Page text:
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Charles Damon Jones, the father of Aiyana Stanley-Jones, the child killed by a Detroit police officer during a raid on her family's east-side home nine years ago, is getting a new trial on his second-degree murder conviction.

A pretrial hearing is scheduled at 9 a.m. Thursday in Wayne County Circuit Court for Jones, 34, who was convicted five years ago of second-degree murder and perjury in the slaying of a Detroit teen that allegedly triggered events leading to his daughter's death.

Jones' defense attorney, Leon Weiss, told The Detroit News that his client has always maintained his innocence in the May 14, 2010, slaying of 17-year-old Je'rean Blake outside an east-side party store.

Weiss said he is discussing a possible plea deal with the Wayne County Prosecutor's Office that could result in his client getting less time behind bars. Jones has already served five years of his 10-20-year sentence on a conviction of perjury during a court proceeding.

Weiss said the deal could involve a no-contest plea and could include a request to allow Jones to serve his sentences for perjury and a possible new conviction on the tossed second-degree murder count concurrently.

Jones faced 40-60 years in prison before the Appeals Court granted him a new trial on the murder conviction.

"Charles testified he didn't have anything to do with (Blake's murder)," said Weiss. "He didn't ride up to the party store."

The Michigan Court of Appeals ruled two years ago that Jones was entitled to another trial because the judge who presided over the trial did not adequately answer jurors' questions regarding Jones' case during jury deliberations. 

Authorities say Jones aided and abetted Chauncey Louis Owens, who was convicted of shooting Blake outside the party store, by giving him the gun used in the killing.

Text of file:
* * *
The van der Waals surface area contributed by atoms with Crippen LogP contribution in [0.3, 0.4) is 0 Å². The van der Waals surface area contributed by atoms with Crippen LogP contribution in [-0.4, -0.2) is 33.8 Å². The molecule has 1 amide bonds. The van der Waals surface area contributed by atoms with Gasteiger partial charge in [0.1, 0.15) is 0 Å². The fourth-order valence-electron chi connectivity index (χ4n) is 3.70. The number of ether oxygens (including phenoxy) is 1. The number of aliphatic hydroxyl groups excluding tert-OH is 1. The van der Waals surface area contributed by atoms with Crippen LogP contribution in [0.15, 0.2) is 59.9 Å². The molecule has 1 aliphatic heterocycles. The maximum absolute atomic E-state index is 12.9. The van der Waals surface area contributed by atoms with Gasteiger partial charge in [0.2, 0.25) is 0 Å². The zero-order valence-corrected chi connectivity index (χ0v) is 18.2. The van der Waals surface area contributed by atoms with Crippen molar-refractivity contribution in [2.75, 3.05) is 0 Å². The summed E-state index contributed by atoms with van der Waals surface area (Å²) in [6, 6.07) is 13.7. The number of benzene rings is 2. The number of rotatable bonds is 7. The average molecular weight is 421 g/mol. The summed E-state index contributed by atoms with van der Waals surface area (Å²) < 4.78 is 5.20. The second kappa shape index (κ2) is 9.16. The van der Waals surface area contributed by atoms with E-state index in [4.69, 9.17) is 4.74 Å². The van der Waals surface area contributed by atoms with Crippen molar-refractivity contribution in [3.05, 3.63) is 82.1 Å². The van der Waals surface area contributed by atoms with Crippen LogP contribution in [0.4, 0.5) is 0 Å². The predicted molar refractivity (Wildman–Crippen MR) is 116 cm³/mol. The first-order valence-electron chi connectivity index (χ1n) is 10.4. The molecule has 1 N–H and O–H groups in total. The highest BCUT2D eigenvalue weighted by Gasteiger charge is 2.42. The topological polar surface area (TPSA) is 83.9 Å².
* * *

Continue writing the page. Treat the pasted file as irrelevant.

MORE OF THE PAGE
Witnesses testified during the trial that Owens came back to the store after a previous brief encounter with Blake and shot the teen to death.

Jones was convicted of the murder charge because he was tried alongside Owens, said Weiss.

"The jury hated (Owens)," Jones' attorney said. "He killed (Blake) in cold blood."

Blake's mother, Lyvonne Cargill, declined to comment on the new developments in the case. 

Two days after Blake's slaying, police raided Jones' home looking for him in connection with the death. During the operation, Aiyana was shot to death by Officer Joseph Weekley, who was part of the Detroit Police Department Special Response Team.

Weekley said that seconds after entering the home, Aiyana's grandmother, Mertilla Jones, slapped at his MP-5 sub-machine gun, causing it to fire a bullet that killed Aiyana, who had been sleeping on a couch in the living room with her grandmother.

Weekley's first two trials on involuntary manslaughter charges ended in mistrials; a judge dismissed the charge before a third trial could begin in January 2015.

Weiss said the jury acquitted Jones of weapons charges but found him guilty of second-degree murder.

"How can you find him innocent of  possessing a firearm but guilty of second-degree murder? It was a contradictory verdict," Jones' attorney said.

Wayne State University Law School professor Peter Henning, who is a former federal prosecutor, said a flaw in a conviction is the "most common basis" for a reversal.

"Appeals courts do not generally assess the credibility of witnesses, but a legal flaw in the instructions can lead to a reversal," said Henning. "Also, failing to adequately respond to the jury’s questions is often the equivalent of a flawed jury instruction because it can mislead the jury and result in a verdict that is based on the improper instruction."

The Michigan Supreme Court denied the Wayne County prosecutor's appeal of the 2017 decision by the Court of Appeals, and the pretrial hearing was set last month.

In April, the family of Aiyanaagreed to an $8.25 million settlement with the city of Detroit over the death. The settlement came days before a civil trial was set to begin in Wayne County Circuit Court.

bwilliams@detroitnews.com

(313) 222-2027

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